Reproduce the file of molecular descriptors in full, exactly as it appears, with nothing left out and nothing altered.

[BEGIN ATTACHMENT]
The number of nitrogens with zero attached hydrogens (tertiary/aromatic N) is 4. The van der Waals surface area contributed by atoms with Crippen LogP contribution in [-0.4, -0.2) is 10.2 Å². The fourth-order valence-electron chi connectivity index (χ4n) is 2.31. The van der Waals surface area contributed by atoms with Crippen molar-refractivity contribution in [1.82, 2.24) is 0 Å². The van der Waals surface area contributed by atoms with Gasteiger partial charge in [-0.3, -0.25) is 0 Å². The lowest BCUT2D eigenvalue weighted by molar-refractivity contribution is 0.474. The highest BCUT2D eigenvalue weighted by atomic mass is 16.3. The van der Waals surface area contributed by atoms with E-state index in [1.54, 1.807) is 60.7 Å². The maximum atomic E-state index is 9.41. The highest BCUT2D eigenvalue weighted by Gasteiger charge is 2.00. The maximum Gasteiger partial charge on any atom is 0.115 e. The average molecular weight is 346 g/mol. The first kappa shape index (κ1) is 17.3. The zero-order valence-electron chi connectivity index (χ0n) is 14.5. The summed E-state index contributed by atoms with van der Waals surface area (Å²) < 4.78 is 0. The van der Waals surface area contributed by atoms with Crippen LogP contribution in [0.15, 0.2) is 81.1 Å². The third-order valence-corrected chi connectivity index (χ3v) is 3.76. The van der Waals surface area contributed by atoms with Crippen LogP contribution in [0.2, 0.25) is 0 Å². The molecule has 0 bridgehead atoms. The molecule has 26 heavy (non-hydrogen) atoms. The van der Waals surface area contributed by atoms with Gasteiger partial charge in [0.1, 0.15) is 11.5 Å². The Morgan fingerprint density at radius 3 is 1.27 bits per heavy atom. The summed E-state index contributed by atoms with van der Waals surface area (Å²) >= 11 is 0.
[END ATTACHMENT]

The number of nitrogens with zero attached hydrogens (tertiary/aromatic N) is 4. The van der Waals surface area contributed by atoms with Crippen LogP contribution in [-0.4, -0.2) is 10.2 Å². The fourth-order valence-electron chi connectivity index (χ4n) is 2.31. The van der Waals surface area contributed by atoms with Crippen molar-refractivity contribution in [1.82, 2.24) is 0 Å². The van der Waals surface area contributed by atoms with Gasteiger partial charge in [-0.3, -0.25) is 0 Å². The lowest BCUT2D eigenvalue weighted by molar-refractivity contribution is 0.474. The highest BCUT2D eigenvalue weighted by atomic mass is 16.3. The van der Waals surface area contributed by atoms with E-state index in [1.54, 1.807) is 60.7 Å². The maximum atomic E-state index is 9.41. The highest BCUT2D eigenvalue weighted by Gasteiger charge is 2.00. The maximum Gasteiger partial charge on any atom is 0.115 e. The average molecular weight is 346 g/mol. The first kappa shape index (κ1) is 17.3. The zero-order valence-electron chi connectivity index (χ0n) is 14.5. The summed E-state index contributed by atoms with van der Waals surface area (Å²) < 4.78 is 0. The van der Waals surface area contributed by atoms with Crippen LogP contribution in [0.15, 0.2) is 81.1 Å². The third-order valence-corrected chi connectivity index (χ3v) is 3.76. The van der Waals surface area contributed by atoms with Crippen LogP contribution in [0.2, 0.25) is 0 Å². The molecule has 0 bridgehead atoms. The molecule has 26 heavy (non-hydrogen) atoms. The van der Waals surface area contributed by atoms with Gasteiger partial charge in [0.1, 0.15) is 11.5 Å². The Morgan fingerprint density at radius 3 is 1.27 bits per heavy atom. The summed E-state index contributed by atoms with van der Waals surface area (Å²) >= 11 is 0.